The capture of Ahmed Abu Khatallah could be compared to a large group of trappers quietly snaring rare and dangerous prey.
For days, Army Delta Force commandos, the FBI and U.S. intelligence agencies lay in wait for one of the alleged masterminds behind the deadly September 11, 2012, attack on the U.S. consulate in Benghazi, Libya.
Then on Tuesday, they lured Abu Khatallah to a point south of the eastern city and nabbed him. U.S. officials said he did not put up a fight. Not a shot was fired.
But Abu Khatallah had a reputation for hiding out in the open, relaxed and self-assured.
In an interview to CNN's Arwa Damon last year, he said he was ready to talk to U.S. investigators but "not as an interrogation."
He will now have that conversation; just not on his own terms.
Where he is now
Abu Khatallah is now on a slow boat to the United States - a U.S. Navy ship in the Mediterranean, where he is facing interrogators.
They're taking him by sea, rather than by air, in order to give investigators "maximum time to question him," U.S. officials said.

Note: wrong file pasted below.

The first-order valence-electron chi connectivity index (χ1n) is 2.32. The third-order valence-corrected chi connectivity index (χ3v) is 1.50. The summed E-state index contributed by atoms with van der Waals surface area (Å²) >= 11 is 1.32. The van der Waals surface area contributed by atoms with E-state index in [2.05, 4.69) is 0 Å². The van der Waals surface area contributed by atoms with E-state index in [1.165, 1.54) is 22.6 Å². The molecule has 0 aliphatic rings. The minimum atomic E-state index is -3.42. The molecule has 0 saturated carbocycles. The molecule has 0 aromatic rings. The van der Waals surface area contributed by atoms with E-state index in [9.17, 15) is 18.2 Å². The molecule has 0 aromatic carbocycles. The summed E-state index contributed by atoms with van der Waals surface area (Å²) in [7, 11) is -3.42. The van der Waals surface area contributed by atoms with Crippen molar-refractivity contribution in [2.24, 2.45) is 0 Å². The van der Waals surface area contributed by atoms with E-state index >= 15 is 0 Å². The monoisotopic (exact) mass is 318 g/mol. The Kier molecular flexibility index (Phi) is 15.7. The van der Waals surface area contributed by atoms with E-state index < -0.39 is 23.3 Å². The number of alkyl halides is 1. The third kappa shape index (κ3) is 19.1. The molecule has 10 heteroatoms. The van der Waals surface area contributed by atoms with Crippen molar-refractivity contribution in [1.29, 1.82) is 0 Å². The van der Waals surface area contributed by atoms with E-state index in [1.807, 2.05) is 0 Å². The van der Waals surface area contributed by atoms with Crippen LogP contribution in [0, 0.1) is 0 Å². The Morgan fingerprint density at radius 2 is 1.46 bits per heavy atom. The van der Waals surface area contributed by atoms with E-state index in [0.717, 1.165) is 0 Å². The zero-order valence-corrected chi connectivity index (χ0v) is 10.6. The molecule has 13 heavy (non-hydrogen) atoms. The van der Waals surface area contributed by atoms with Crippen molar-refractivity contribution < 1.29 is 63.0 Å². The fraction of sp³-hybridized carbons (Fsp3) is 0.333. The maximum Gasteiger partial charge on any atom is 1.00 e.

Such interviews typically are done by the FBI-led High Value Detainee Interrogation Group, or HIG, that includes agents from multiple law and intelligence agencies.
Where he is headed
When he arrives, Abu Khatallah is very likely headed to a federal trial.
That's what the Obama administration wants, a position at odds with some of the President's Republican critics.
Sen. Lindsey Graham of South Carolina wants to postpone criminal prosecution to give interrogation more time.
"We should have some quality time with this guy. Weeks and months," he said. "Don't torture him, but have some quality time with him."
Arizona Sen. John McCain wants to see Abu Khatallah in the U.S. military prison in Guantanamo Bay, Cuba.
"Where else can you take him to?" McCain said
Gitmo may be out of the question. It's a prison the Obama administration has been trying to shutter. And no detainees have been added there since the President took office, said national security spokeswoman Caitlin Hayden.
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